A fully crewed Nimitz-class Super Carrier is an awesome and frightening sight to behold by adversarial nations. The only thing even more intimidating is that same carrier stocked up with fifth-generation US stealth fighters instead of their old Super Hornets. Much of the world’s attention is expected to continue looking towards the Indo-Pacific. The F-35’s arrival on the scene, only sure to continue increasing, will change the game in the Pacific region.

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Need for Speed: A close look at the Art of the Afterburner

What’s faster than a jet engine?

Turbine engines are notoriously capable of achieving incredible speeds. But shortly after their initial development, a novel idea was born… Dump raw jet fuel straight into the exhaust of a jet engine.

A phenomenal mixture of combusting fuel and hot gasses roaring out the back of the engine…

CORAL SEA (July 16, 2019) An EA-18G Growler from Electronic Attack Squadron (VAQ) 141 launches from the flight deck aboard the Navy’s forward-deployed aircraft carrier USS Ronald Reagan (CVN 76). Ronald Reagan is participating in Talisman Sabre 2019, which illustrates the closeness of the Australian and U.S. alliance and the strength of the military-to-military relationship. It is the eighth iteration of this exercise. Ronald Reagan, the flagship of Carrier Strike Group 5, provides a combat-ready force that protects and defends the collective maritime interests of its allies and partners in the Indo-Pacific region. (U.S. Navy photo by Mass Communication Specialist 2nd Class Janweb B. Lagazo)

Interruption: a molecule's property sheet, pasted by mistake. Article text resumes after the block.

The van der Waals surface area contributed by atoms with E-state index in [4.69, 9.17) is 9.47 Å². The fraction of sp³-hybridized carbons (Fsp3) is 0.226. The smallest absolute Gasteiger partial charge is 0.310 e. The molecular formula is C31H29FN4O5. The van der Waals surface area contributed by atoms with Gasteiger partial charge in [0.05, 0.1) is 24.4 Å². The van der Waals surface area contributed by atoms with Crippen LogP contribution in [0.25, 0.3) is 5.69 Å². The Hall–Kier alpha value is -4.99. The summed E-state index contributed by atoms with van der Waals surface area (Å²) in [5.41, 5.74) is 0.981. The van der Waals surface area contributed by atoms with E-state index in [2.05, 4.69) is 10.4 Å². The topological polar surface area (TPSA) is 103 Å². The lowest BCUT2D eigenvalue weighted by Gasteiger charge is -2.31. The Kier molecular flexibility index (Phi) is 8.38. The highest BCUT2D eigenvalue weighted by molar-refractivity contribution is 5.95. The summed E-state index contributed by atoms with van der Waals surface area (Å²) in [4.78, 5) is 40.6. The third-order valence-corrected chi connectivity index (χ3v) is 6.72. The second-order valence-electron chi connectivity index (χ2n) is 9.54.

Rather than fueling the engine once, when the incoming air is at its most compressed, engines fitted with afterburners also known as “reheat,” inject fuel twice. The result is a phenomenal mixture of combusting fuel and hot gasses roaring out the back of the engine, thrusting it and everything to it forward with incredible energy.

An F-15E Strike Eagle rockets out of RAF Lakenheath on a mission over Europe.

Recon drones and commercial aircraft generally don’t require the acceleration provided by afterburners

Future of Afterburners